The foundational knowledge we have pertaining to writing development across more than just a few years echoes with what is needed in the next steps with understanding writing differences in individuals with ASD. Reading the statement made me reflect on why writing development is difficult to capture in a neat little box. Theoretically informed research has been my attempt thus far in graduate school (Zajic et al., 2016), and we have a lot to understand still regarding how the social and cognitive features of writing development intersect and intertwine with the social and cognitive differences in ASD (Zajic, in submission). But development is ever ongoing, and much of what we currently know about ASD is either from an early development or school-age development perspective, often focusing on the difficulties over the strengths. Many individuals with ASD become highly proficient writers, especially when looking to the work exploring autistic biographies.

All of this is to say that a developmental, lifespan perspective is needed, and I plan to take that approach to the field of ASD research. We have much left to understand, and learning more about how children with ASD develop and use writing from multiple theoretical perspectives allows for better understanding what we may take for granted within writing (instructional, assessment, development, and intervention contexts), ultimately with the research being able to inform and benefit all children. But even then, at the larger picture, many teachers may feel as informed about ASD as they do about proper writing instruction, which we have learned isn’t all that great. We have opportunities to further the knowledge of the educators working with our children and benefiting not only classrooms that appreciate and prioritize the learning of all students but do so in ways that are meaningfully informed.

Returning briefly to the original comment, I have had the great privilege of finding my own researcher identity not only amongst groups of researchers who may never interact with one another but also amongst some amazingly thoughtful mentors offering guidance and thoughtful discussions along the way. I am grateful to Charles Bazerman for helping me view writing from a developmental perspective from the very beginning, to Peter Mundy for his mentorship in autism research, to Chris Thaiss and Steve Graham for their mentorship in different yet related areas of writing development, to Nancy McIntyre and Emily Solari for always pushing me to view the interconnectedness of reading and writing, and to Megan Welsh for welcoming me into the world of psychometrics. Academia thrives off collaborating with and learning from colleagues much more knowledgeable than you, and I look forward to the ongoing conversations that will come from our own lifespan collaboration as we stand on the shoulders of the giants and continue to wrestle with writing development across the lifespan for all writers.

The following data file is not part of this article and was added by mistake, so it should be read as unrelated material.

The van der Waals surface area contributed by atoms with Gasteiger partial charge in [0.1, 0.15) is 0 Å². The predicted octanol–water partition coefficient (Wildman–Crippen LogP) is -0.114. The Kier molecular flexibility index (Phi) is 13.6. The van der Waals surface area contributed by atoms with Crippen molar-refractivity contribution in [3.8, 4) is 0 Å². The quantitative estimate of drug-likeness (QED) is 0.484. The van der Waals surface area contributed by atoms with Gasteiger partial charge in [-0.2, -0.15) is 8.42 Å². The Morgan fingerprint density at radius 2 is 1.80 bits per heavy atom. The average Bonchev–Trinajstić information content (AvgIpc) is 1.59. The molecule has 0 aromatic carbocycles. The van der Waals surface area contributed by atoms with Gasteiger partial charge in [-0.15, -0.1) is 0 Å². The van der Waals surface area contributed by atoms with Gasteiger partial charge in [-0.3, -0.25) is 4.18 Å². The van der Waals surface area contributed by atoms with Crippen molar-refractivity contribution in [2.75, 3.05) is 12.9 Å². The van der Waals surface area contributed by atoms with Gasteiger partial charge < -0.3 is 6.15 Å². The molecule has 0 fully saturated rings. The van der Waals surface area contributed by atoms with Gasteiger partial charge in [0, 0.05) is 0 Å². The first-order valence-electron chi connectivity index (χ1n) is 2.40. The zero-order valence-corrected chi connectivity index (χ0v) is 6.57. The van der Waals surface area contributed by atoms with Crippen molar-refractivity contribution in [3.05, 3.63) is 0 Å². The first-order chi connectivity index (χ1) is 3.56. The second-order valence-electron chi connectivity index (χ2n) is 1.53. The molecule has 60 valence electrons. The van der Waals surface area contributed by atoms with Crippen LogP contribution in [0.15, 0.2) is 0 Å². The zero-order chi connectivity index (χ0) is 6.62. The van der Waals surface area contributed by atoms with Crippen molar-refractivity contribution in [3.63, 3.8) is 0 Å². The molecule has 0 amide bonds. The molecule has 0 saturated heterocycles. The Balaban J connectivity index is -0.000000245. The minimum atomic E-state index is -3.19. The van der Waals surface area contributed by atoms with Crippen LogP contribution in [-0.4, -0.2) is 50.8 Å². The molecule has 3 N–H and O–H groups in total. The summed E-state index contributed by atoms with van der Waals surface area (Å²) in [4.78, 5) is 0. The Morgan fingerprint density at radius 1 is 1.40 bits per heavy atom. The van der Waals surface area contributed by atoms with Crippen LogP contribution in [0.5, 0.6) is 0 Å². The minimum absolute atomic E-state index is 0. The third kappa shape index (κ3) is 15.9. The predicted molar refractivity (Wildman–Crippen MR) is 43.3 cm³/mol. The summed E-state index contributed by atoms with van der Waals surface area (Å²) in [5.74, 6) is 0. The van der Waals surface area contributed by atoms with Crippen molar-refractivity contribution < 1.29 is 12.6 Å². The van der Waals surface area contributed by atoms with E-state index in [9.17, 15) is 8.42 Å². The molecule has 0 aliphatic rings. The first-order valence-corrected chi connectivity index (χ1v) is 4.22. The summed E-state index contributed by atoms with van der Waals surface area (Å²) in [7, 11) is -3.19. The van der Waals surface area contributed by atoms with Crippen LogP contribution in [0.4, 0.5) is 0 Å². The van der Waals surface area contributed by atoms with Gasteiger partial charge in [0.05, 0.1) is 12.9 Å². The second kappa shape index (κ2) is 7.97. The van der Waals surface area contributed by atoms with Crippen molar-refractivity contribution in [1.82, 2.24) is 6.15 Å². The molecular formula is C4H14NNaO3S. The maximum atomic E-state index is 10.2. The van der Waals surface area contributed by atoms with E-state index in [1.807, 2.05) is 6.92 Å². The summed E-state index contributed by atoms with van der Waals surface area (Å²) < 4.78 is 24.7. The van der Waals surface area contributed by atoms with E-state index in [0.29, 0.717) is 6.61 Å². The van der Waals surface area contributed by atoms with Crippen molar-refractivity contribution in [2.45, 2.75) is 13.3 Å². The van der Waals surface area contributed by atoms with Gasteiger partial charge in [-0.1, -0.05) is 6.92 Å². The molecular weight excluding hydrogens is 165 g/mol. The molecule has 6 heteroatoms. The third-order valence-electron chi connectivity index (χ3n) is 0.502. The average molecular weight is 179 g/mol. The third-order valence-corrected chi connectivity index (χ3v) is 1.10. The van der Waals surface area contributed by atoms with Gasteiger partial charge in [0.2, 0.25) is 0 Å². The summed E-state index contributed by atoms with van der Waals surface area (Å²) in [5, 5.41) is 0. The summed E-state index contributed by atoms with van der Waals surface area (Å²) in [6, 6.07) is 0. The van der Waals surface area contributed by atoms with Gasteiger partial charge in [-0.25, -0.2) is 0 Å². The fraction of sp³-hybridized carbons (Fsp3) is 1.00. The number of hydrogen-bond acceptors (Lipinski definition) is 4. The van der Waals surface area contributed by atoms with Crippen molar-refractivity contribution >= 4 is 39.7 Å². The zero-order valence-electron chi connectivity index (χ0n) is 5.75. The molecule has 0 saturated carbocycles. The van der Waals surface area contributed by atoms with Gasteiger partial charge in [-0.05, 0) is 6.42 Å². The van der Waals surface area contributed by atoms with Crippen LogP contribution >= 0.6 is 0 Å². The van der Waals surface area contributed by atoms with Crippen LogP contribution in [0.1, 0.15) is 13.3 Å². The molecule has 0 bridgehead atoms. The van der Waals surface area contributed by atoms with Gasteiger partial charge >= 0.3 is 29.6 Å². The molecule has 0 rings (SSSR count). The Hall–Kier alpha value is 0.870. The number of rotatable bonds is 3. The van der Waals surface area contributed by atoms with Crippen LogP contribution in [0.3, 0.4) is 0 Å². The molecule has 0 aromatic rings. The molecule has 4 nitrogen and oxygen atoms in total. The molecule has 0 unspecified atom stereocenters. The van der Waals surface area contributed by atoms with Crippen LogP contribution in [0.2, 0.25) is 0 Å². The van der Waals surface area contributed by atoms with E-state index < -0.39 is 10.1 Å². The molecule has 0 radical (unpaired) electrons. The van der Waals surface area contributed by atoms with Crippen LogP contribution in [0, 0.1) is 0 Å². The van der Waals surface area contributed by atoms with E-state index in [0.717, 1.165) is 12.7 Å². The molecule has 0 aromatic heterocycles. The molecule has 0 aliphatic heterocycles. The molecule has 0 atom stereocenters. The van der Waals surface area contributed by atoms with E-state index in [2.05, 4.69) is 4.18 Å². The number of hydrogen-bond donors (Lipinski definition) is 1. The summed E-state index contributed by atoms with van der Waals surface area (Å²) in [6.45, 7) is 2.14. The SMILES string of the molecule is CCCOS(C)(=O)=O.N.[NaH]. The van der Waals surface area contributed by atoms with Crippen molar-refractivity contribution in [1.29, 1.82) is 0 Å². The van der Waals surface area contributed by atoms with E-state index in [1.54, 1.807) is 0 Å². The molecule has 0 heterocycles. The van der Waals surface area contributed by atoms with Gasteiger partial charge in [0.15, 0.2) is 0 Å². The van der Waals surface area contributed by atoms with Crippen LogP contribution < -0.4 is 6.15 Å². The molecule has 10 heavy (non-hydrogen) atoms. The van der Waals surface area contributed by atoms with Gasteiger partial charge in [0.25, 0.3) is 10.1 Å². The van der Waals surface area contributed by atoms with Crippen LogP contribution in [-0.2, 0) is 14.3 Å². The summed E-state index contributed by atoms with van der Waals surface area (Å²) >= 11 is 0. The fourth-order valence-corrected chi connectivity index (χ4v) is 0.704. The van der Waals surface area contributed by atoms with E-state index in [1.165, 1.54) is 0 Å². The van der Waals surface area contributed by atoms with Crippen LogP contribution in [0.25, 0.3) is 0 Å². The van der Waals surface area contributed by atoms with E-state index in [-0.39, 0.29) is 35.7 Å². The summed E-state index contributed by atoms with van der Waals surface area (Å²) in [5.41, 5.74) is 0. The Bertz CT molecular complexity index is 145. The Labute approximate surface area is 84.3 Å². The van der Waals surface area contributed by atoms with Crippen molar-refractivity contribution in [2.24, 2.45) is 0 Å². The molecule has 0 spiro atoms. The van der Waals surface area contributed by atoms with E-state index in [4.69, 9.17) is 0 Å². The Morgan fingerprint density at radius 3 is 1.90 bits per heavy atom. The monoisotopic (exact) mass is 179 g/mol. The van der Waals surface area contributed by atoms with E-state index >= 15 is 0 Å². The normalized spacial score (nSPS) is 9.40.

Graham, S., & Harris, K. R. (2011). Writing and students with disabilities. In L. Lloyd, J. Kauffman, & D. Hallahan (Eds.), Handbook of special education (pp. 422-433). London, UK: Routledge.

Zajic, M. C., McIntyre, N., Swain-Lerro, L., Novotny, S., Oswald, T., & Mundy, P. (2016). Attention and written expression in school-age, high-functioning children with autism spectrum disorders. Autism. doi:10.1177/1362361316675121